To read even desultorily in this literature was to recognize instantly a certain dolorous phantasm, an imagined Everywoman with whom the authors seemed to identify all too entirely.
This ubiquitous construct was everyone's victim but her own. She was persecuted even by her gynecologist, who made her beg in vain for contraceptives. She particularly needed contraceptives because she was raped on every date, raped by her husband, and raped finally on the abortionist's table. During the fashion for shoes with pointed toes, she, like "many women," had her toes amputated. She was so intimidated by cosmetic advertising that she would sleep "huge portions" of her day in order to forestall wrinkling, and when awake she was enslaved by detergent commercials on television. She sent her child to a nursery school where the little girls huddled in a "doll corner," and were forcibly restrained from playing with building blocks. Should she work, she was paid "three to ten times less" than an (always) unqualified man holding the same job, was prevented from attending business lunches because she would be "embarrassed" to appear in public with a man not her husband, and, when she traveled alone, faced a choice between humiliation in a restaurant and "eating a doughnut" in her hotel room.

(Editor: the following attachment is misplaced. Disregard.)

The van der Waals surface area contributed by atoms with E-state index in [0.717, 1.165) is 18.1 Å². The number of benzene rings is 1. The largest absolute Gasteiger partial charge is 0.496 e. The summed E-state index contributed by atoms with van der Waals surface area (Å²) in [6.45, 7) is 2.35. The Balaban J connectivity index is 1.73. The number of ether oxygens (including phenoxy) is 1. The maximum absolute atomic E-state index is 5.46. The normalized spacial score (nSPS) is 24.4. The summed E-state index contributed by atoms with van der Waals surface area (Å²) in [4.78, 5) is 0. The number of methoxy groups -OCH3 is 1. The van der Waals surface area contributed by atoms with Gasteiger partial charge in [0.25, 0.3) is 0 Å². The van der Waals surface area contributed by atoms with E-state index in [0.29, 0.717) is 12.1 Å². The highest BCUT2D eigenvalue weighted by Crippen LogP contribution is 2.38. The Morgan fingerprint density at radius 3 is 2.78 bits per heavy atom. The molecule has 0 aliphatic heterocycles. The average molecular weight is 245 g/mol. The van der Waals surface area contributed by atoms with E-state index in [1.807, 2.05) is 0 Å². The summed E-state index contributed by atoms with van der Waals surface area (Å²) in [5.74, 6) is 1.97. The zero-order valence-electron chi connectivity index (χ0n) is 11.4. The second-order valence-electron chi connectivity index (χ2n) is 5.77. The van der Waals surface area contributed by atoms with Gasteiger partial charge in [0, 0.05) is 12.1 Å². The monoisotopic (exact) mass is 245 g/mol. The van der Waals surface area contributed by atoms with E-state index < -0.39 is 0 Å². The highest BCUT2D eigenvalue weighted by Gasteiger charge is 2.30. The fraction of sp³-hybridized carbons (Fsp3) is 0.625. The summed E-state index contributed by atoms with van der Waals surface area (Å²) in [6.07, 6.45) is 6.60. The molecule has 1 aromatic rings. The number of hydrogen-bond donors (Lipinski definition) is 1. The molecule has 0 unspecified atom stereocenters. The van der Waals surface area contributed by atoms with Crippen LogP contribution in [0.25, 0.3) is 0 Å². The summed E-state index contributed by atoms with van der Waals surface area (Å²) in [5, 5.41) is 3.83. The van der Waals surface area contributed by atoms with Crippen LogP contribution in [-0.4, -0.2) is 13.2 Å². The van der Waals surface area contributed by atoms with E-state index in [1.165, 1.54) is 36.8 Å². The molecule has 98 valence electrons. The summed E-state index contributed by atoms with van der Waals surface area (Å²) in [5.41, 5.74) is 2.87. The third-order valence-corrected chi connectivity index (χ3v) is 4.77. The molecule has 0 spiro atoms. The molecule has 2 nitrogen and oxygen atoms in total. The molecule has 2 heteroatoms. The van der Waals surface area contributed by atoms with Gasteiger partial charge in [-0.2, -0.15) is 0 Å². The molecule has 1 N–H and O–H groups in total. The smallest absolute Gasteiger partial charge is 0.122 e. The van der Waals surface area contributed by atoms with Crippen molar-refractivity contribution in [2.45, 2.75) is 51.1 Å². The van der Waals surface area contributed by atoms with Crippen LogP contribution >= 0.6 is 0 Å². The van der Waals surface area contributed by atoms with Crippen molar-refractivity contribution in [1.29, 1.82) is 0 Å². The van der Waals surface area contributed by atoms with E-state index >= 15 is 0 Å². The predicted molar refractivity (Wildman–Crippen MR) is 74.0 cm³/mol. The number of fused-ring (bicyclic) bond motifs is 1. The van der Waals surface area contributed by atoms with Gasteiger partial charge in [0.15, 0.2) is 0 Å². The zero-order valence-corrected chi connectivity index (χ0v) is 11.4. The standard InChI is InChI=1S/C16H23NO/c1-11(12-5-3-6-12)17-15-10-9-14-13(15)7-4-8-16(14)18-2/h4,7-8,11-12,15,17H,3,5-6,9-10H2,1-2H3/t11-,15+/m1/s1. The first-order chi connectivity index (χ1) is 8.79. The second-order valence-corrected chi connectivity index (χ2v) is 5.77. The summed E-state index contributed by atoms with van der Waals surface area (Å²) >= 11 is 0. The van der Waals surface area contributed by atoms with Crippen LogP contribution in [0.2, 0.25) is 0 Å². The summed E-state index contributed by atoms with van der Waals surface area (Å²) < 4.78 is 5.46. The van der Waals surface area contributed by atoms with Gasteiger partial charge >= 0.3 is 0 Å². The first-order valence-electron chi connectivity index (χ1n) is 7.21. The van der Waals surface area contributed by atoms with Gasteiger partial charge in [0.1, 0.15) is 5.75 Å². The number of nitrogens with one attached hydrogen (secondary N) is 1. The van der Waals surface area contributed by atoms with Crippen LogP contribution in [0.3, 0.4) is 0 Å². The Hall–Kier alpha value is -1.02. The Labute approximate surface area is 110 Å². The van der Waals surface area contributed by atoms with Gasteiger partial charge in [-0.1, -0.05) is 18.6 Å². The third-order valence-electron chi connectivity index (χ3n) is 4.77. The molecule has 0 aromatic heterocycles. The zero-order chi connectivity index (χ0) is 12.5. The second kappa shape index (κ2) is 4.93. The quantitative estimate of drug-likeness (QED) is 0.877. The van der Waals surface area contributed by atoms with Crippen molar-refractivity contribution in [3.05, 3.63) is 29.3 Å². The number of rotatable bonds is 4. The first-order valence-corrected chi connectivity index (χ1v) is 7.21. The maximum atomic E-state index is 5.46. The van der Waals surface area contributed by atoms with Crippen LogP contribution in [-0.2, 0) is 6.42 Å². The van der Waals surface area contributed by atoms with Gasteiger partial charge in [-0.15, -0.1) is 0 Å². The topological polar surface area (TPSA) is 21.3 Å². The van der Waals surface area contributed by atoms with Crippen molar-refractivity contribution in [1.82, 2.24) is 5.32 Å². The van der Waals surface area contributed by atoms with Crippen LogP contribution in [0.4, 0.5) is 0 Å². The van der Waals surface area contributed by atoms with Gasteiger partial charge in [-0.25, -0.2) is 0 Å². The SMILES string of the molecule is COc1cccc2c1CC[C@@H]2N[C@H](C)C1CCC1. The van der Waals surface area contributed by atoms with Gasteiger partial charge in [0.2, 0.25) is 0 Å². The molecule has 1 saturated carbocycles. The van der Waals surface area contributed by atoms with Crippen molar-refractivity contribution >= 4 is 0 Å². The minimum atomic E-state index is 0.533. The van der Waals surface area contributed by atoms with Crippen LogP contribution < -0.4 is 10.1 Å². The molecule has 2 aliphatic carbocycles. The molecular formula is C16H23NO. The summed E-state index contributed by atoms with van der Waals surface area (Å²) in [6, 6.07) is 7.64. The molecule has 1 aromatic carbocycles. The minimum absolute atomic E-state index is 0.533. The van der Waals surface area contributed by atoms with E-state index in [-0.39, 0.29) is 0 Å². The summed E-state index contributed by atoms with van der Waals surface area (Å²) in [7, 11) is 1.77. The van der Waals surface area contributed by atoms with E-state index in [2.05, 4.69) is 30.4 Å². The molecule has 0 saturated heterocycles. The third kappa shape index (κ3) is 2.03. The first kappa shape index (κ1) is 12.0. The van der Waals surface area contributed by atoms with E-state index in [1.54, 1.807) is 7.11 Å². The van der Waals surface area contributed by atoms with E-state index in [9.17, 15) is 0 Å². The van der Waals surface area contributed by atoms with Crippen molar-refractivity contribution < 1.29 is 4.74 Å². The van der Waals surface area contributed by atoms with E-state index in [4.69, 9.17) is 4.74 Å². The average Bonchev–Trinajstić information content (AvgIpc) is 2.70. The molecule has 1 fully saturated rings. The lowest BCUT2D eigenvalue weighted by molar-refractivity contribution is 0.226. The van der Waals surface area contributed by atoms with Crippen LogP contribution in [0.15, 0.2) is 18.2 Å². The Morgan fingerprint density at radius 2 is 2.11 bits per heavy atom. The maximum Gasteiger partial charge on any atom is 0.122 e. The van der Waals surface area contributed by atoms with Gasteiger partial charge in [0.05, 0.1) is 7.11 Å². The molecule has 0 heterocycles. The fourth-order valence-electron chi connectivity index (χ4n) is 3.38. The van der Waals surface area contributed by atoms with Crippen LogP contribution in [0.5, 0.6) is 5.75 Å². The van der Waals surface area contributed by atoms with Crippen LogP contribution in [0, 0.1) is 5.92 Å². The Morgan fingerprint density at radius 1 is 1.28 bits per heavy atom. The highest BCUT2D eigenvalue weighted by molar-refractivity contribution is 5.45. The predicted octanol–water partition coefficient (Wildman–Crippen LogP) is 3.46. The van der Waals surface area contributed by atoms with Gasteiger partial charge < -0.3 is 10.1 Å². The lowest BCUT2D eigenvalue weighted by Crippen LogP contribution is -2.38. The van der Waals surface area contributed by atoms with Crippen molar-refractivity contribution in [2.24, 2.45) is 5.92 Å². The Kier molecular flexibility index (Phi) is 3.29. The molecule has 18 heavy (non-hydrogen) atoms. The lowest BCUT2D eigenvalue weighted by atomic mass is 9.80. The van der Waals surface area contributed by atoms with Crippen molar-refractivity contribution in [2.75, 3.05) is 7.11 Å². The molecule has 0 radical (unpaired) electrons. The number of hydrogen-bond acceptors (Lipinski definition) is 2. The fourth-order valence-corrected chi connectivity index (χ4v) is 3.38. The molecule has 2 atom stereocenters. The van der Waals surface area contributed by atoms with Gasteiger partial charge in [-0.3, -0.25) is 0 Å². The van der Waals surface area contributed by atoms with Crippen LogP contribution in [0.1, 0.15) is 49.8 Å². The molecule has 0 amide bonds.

The half-truths, repeated, authenticated themselves. The bitter fancies assumed their own logic. To ask the obvious-why she did not get herself another gynecologist, another job, why she did not get out of bed and turn off the television set, or why, the most eccentric detail, she stayed in hotels where only doughnuts could be obtained from room service-was to join this argument at its own spooky level, a level which had only the most tenuous and unfortunate relationship to the actual condition of being a woman. That many women are victims of condescension and exploitation and sex-role stereotyping was scarcely news, but neither was it news that other women are not: nobody forces women to buy the package.
via The Women's Movement.